(iii) Examining reports of evaluations and inspections conducted by federal, state and local government, and private agencies and organizations;

(iv) Conducting on-site inspections of the facilities of the RTC and interviewing employees, members of the staff, contractors, board members, volunteers, and patients, as required;

(v) Audits conducted by the United States Government Accountability Office.

(C) Other requirements applicable to RTCs. (1) Even though an RTC may qualify as a TRICARE authorized provider and may have entered into a participation agreement with CHAMPUS, payment by CHAMPUS for particular services provided is contingent upon the RTC also meeting all conditions set forth in § 199.4 especially all requirements of § 199.4(b)(4).

(2) The RTC shall provide inpatient services to CHAMPUS beneficiaries in the same manner it provides inpatient Start Printed Page 61093services to all other patients. The RTC may not discriminate against CHAMPUS beneficiaries in any manner, including admission practices, placement in special or separate wings or rooms, or provisions of special or limited treatment.

(3) The RTC shall assure that all certifications and information provided to the Director, incident to the process of obtaining and retaining authorized provider status is accurate and that it has no material errors or omissions. In the case of any misrepresentations, whether by inaccurate information being provided or material facts withheld, authorized status will be denied or terminated, and the RTC will be ineligible for consideration for authorized provider status for a two year period.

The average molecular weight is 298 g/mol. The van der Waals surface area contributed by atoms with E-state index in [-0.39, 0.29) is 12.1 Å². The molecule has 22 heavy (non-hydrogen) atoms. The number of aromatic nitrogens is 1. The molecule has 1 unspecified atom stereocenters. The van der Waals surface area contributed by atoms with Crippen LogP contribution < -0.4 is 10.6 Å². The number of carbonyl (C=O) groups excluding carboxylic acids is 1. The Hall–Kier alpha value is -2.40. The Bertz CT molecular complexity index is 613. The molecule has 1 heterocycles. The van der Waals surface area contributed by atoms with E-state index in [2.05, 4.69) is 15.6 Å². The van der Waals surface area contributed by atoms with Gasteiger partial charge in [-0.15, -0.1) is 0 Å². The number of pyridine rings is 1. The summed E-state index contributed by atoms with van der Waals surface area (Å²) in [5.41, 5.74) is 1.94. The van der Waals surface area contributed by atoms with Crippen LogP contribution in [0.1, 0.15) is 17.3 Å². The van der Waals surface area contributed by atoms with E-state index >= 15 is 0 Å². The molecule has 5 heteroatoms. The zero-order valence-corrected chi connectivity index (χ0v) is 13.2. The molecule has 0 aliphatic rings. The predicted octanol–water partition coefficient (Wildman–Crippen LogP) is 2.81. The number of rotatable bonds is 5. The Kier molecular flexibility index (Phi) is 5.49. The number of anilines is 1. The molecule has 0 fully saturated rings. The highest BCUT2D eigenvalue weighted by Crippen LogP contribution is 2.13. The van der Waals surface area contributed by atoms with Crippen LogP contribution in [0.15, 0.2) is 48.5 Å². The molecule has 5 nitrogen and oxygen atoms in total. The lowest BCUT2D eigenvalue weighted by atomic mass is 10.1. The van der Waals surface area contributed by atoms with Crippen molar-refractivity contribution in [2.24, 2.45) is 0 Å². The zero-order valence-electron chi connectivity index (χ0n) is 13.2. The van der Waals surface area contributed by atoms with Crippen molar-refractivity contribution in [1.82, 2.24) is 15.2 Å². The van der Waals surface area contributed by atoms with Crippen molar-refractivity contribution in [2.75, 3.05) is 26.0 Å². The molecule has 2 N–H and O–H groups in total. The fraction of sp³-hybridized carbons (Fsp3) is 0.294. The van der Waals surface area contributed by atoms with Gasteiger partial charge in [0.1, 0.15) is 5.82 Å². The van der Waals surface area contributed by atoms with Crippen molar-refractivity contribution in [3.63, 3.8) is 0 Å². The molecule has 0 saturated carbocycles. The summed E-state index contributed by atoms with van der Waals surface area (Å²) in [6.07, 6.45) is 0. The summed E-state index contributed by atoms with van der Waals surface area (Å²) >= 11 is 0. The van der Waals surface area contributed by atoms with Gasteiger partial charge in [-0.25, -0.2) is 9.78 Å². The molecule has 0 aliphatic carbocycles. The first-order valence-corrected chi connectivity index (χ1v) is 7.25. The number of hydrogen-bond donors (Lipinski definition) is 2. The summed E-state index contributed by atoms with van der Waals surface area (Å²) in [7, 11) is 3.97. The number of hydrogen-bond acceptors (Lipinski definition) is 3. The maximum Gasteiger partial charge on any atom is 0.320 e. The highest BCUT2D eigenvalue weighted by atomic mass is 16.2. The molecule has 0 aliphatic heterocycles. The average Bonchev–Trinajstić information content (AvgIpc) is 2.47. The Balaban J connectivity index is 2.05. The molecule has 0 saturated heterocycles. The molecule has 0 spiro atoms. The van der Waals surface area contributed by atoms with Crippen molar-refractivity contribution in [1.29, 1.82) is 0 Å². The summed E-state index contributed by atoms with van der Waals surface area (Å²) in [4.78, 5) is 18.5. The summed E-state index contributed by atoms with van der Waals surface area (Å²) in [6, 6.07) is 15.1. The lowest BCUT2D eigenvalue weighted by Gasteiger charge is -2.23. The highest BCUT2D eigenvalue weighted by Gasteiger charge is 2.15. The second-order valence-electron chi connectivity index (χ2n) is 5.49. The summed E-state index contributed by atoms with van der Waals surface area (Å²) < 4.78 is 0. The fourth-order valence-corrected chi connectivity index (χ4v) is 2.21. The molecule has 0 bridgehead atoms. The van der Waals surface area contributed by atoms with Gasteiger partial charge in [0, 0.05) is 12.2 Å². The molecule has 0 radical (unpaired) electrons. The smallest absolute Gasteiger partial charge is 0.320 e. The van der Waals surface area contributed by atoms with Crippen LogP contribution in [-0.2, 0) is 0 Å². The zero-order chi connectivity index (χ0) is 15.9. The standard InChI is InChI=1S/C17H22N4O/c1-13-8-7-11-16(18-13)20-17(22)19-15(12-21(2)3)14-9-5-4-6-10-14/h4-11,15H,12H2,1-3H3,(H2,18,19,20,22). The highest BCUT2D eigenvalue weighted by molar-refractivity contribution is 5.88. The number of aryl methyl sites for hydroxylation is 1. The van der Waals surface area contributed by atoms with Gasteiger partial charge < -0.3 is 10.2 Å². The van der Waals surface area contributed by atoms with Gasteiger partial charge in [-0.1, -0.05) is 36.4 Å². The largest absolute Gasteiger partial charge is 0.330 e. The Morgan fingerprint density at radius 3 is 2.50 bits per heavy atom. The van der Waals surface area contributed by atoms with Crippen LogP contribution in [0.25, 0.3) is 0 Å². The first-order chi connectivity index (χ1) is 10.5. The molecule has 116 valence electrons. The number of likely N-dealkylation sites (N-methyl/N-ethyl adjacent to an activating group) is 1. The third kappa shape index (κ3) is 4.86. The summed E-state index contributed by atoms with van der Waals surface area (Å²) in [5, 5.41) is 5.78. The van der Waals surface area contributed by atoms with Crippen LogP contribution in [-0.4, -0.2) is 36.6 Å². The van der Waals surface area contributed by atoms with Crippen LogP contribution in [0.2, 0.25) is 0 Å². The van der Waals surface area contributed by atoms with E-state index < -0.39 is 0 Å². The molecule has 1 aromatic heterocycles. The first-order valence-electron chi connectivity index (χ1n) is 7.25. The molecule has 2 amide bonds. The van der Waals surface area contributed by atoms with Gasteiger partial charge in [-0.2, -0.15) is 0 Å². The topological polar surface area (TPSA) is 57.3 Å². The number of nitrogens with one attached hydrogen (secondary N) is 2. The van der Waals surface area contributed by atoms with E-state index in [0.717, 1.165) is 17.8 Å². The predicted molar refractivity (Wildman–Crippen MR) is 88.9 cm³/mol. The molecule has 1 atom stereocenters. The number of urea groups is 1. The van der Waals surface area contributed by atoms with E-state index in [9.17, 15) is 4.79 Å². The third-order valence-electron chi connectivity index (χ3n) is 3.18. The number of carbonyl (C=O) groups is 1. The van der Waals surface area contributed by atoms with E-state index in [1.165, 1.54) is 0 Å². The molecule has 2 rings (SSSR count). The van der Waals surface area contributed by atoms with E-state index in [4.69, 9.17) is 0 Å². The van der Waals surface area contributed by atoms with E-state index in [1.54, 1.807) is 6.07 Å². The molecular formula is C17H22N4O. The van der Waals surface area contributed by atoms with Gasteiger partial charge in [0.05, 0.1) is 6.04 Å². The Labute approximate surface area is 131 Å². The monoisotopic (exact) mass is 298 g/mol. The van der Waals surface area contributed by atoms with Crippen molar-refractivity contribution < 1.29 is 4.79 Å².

* * * * *

(xii) Psychiatric and substance use disorder partial hospitalization programs. This paragraph (b)(4)(xii) establishes the definition of and eligibility standards and requirements for psychiatric and substance use disorder partial hospitalization programs.

(A) Organization and administration—(1) Definition. Partial hospitalization is defined as a time-limited, ambulatory, active treatment program that offers therapeutically intensive, coordinated, and structured clinical services within a stable therapeutic milieu. Partial hospitalization programs serve patients who exhibit psychiatric symptoms, disturbances of conduct, and decompensating conditions affecting mental health. Partial hospitalization is appropriate for those whose psychiatric and addiction-related symptoms or concomitant physical and emotional/behavioral problems can be managed outside the hospital for defined periods of time with support in one or more of the major life areas. A partial hospitalization program for the treatment of substance use disorders is an addiction-focused service that provides active treatment to children and adolescents, or adults aged 18 and over.

(2) Eligibility. (i) To qualify as a TRICARE authorized provider, every partial hospitalization program must meet minimum basic standards set forth in paragraphs (b)(4)(xii)(A) through (D) of this section, as well as such additional elaborative criteria and standards as the Director determines are necessary to implement the basic standards. Each partial hospitalization program must be either a distinct part of an otherwise-authorized institutional provider or a free-standing program. Approval of a hospital by TRICARE is sufficient for its partial hospitalization program to be an authorized TRICARE provider. Such hospital-based partial hospitalization programs are not required to be separately authorized by TRICARE.